AMD Athlon II X2 240e and X3 435 Mainstream CPUs - HotHardware

AMD Athlon II X2 240e and X3 435 Mainstream CPUs

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AMD's new Athlon II processors feature lower power consumption than standard parts. And the energy saving aspects of the processors are accompanied by increasingly competitive pricing. With a TDP of 45W these green chips are notated with an "e" at the end of their model number. Only two of the new Athlon models are still rated at 95W, one being the X3 435 that we're also testing here.

 
Athlon II X2 240e (left) and Athlon II X3 435 (right)

The heatspreader design and markings found on the latest Athlon II chips are very similar to the current crop of AMD processors. The chip utilizes AMD's Socket AM3 938-pin organic micro pin grid array (micro-PGA) packaging, which is backward compatible with Socket AM2+. Pictured above are the markings found on top of the heatspreader.
 

 
AMD Athlon II X3 435 CPUz Details

Like all previous socket AM3-compatible processors that have been introduced over the last few months, Socket AM3 Athlon II processors are designed to work with both DDR2 and DDR3 memory types, and with Socket AM3 or AM2+ motherboards.  Socket AM2+ processors do not have the ability to work with DDR3 memory though, so AMD made some changes to the Socket AM3 pin configuration to prevent AM2+ processors from being plugged into AM3 sockets.  Socket AM3 processors have 938 pins, whereas socket AM2 processors have 940; two pins have been removed. Keying the processors and sockets in this way prevents AM2+ processors from being installed on AM3 motherboards, but allows AM3 processors to be installed on either type of motherboard.

Overclocking AMD Athlon II Series
Pedal To The Metal

Athlon II X2 240e Overclocked to 3.80GHz


Athlon II X3 435 Overclocked to 3.84GHz

To overclock the processors, we left their multipliers at their maximum levels and raised the host clock in order to increase CPU frequency. The 240e reached 272MHz while the 435 hit 265MHz. In both cases, we overclocked to 3.8GHz using only air cooling and with a limited amount of effort. Needless to say, we were impressed with the overclocking headroom these chips possessed, especially considering their low prices.  

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Yeah, I just read over at Techgage.com that AMD released 8 new Athlon II processors. Rob mentions that AMD has definitely shifted its focus to monopolize the budget CPU sector.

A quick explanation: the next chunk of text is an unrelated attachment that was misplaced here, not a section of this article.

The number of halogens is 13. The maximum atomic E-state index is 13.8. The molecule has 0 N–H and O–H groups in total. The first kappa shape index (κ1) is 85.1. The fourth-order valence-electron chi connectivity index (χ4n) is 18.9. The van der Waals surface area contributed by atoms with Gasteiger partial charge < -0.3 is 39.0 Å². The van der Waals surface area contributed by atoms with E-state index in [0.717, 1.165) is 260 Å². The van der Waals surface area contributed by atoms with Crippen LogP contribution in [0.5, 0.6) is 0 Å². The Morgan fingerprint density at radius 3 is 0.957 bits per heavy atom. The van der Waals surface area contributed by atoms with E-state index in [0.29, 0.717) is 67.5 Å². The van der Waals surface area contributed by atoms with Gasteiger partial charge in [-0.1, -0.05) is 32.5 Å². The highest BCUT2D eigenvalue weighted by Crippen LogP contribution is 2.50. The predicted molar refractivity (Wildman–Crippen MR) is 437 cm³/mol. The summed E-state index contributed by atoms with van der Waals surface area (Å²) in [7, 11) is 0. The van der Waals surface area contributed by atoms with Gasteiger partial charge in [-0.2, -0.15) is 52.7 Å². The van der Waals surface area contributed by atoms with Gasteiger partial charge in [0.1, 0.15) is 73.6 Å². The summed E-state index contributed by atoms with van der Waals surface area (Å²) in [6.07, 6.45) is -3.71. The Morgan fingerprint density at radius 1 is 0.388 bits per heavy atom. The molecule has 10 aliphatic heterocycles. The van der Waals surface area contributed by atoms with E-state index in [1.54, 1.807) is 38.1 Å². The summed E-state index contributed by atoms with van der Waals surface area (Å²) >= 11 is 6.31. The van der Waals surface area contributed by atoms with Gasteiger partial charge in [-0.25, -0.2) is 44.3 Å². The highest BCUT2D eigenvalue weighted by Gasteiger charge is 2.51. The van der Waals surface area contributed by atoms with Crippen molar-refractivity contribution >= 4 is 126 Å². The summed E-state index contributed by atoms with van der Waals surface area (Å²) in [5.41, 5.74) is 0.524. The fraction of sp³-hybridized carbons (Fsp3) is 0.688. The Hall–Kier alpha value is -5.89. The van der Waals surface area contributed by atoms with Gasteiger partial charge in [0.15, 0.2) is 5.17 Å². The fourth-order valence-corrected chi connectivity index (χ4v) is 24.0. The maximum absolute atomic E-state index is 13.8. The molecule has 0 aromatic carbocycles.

If anyone has read Joel's piece on AMD's woes, you'll see why this is a good strategy. http://hothardware.com/News/Despite-Analyst-Agitation-An-AMD-Atom-Is-No-Answer-to-Companys-Woes

The Athlon II X3 435 does seem quite capable and the best value of the two processors reviewed here. With the i5 priced at $200, AMD is in a good spot. Though the Core 2 Quads can be had for a little bit more.

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AMD has always served the budget sector well.

Their influence has kept prices from skyrocketing beyond reach for many of us.

Intel can compete in the budget sector, and they do too, but not as much and as seriously as AMD does.

Keep up the good work AMD!

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sooooo what happened to the 605e? doesn't seem to be a common item in the US.

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realneil:

AMD has always served the budget sector well.

Their influence has kept prices from skyrocketing beyond reach for many of us.

Intel can compete in the budget sector, and they do too, but not as much and as seriously as AMD does.

Keep up the good work AMD!

Intel never really aimed towards the budget sector.  They are with out a doubt, the better chip to have, however you pay for it with the price.  If I do recall though AMD's chip ratings are different than Intel's.  AMD's 3.2ghz is not the same as Intel's.  Intel makes the speedier chip and back in the day, those cpu's were much more reliable with heat, than AMD's instant smoke bombs.

Don't get me wrong though, AMD does make a good CPU.  It's just that the two companies aren't really in the same ballpark.

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Intel seems to be trying to dominate in the budget sector now, with their latest Core-i5 and Core-i3 offerings. While I know that technically, they have the better manufacturing facilities and probably a better design,....I still support AMD whenever it's possible to do so.

Why?

Because we need them. They help to throttle the Intel 'Borg' just a little and without them we would all pay higher prices for CPU's. If AMD suddenly set their price on the Phenom-II 965 at $75.00, Intel would follow with a reduction of their own on a competitive chip because they can afford to. They have a 'war chest' full of money to play with.

When it happens, we all reap the benefits.

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